Weaving and Dyeing
Egyptian farmers grew flax alongside their grain crops. Flax was used to make linen for clothing. Converting the flax plant into linen was a long process. The threads were then woven on looms. The earliest known picture of a loom dates to around 3000 B.C.E. Linen was dyed using an array of minerals to make different colors.
Flax was collected in bundles and soaked in water to break down the tough outer parts of the plant. It was beaten with wooden mallets to separate the fibers, which were spun on sticks (spindles). The spindle had a weighted circular whorl on one end. The spinner set the spindles spinning on the ground. This pulled the fiber from the flax and twisted the thread around the spindle. It was now ready for weaving.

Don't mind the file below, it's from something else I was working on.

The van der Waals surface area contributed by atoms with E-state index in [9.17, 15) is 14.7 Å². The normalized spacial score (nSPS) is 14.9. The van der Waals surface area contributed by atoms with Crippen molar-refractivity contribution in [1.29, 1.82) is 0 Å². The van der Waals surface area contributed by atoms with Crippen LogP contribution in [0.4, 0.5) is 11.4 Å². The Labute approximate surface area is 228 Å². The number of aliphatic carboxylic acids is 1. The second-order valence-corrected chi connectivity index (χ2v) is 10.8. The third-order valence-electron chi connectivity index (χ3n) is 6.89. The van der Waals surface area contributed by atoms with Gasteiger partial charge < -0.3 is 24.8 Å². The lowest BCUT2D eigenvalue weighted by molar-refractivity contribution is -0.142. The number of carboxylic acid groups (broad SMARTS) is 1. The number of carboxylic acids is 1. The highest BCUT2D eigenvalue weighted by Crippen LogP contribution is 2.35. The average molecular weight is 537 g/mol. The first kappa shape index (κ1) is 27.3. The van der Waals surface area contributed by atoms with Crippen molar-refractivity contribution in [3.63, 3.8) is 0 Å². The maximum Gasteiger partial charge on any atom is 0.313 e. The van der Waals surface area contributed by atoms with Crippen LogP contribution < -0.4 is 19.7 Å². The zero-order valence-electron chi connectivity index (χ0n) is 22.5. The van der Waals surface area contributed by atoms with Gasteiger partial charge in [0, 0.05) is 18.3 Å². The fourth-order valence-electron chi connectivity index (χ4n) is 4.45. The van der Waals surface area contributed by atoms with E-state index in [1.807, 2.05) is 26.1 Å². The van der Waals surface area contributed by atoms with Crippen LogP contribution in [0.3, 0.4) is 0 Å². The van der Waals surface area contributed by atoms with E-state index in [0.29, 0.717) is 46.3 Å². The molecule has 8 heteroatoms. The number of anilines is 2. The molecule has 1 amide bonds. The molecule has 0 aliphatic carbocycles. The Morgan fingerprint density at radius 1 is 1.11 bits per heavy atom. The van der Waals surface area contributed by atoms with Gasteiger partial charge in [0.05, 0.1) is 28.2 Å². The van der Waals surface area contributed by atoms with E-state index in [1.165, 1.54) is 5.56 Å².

Dyes were made from various minerals. Red came from iron oxide or ochre, pale blue from copper carbonate, and green from malachite.